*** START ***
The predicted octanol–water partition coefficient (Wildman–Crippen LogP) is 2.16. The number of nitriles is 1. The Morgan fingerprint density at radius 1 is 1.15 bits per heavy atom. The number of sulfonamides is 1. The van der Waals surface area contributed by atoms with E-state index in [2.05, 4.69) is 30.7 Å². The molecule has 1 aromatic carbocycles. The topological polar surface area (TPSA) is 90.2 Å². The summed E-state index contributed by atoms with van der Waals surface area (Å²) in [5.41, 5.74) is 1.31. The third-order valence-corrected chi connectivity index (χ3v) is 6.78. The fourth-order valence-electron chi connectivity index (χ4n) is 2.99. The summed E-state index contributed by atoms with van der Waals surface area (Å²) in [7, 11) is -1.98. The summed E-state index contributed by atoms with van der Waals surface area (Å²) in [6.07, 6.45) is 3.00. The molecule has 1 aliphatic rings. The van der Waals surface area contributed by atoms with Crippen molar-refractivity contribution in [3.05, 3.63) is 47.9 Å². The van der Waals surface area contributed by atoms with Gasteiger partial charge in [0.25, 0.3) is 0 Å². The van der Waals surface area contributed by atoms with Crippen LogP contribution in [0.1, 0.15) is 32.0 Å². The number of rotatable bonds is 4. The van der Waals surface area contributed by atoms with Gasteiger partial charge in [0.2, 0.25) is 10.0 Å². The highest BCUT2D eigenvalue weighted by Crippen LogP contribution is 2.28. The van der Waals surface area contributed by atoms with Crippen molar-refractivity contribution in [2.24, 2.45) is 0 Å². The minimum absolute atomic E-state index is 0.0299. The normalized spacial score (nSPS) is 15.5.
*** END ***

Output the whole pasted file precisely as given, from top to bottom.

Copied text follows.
The predicted octanol–water partition coefficient (Wildman–Crippen LogP) is 2.16. The number of nitriles is 1. The Morgan fingerprint density at radius 1 is 1.15 bits per heavy atom. The number of sulfonamides is 1. The van der Waals surface area contributed by atoms with E-state index in [2.05, 4.69) is 30.7 Å². The molecule has 1 aromatic carbocycles. The topological polar surface area (TPSA) is 90.2 Å². The summed E-state index contributed by atoms with van der Waals surface area (Å²) in [5.41, 5.74) is 1.31. The third-order valence-corrected chi connectivity index (χ3v) is 6.78. The fourth-order valence-electron chi connectivity index (χ4n) is 2.99. The summed E-state index contributed by atoms with van der Waals surface area (Å²) in [7, 11) is -1.98. The summed E-state index contributed by atoms with van der Waals surface area (Å²) in [6.07, 6.45) is 3.00. The molecule has 1 aliphatic rings. The van der Waals surface area contributed by atoms with Crippen molar-refractivity contribution in [3.05, 3.63) is 47.9 Å². The van der Waals surface area contributed by atoms with Gasteiger partial charge in [0.25, 0.3) is 0 Å². The van der Waals surface area contributed by atoms with Crippen LogP contribution in [0.1, 0.15) is 32.0 Å². The number of rotatable bonds is 4. The van der Waals surface area contributed by atoms with Gasteiger partial charge in [0.2, 0.25) is 10.0 Å². The highest BCUT2D eigenvalue weighted by Crippen LogP contribution is 2.28. The van der Waals surface area contributed by atoms with Crippen molar-refractivity contribution in [2.24, 2.45) is 0 Å². The minimum absolute atomic E-state index is 0.0299. The normalized spacial score (nSPS) is 15.5.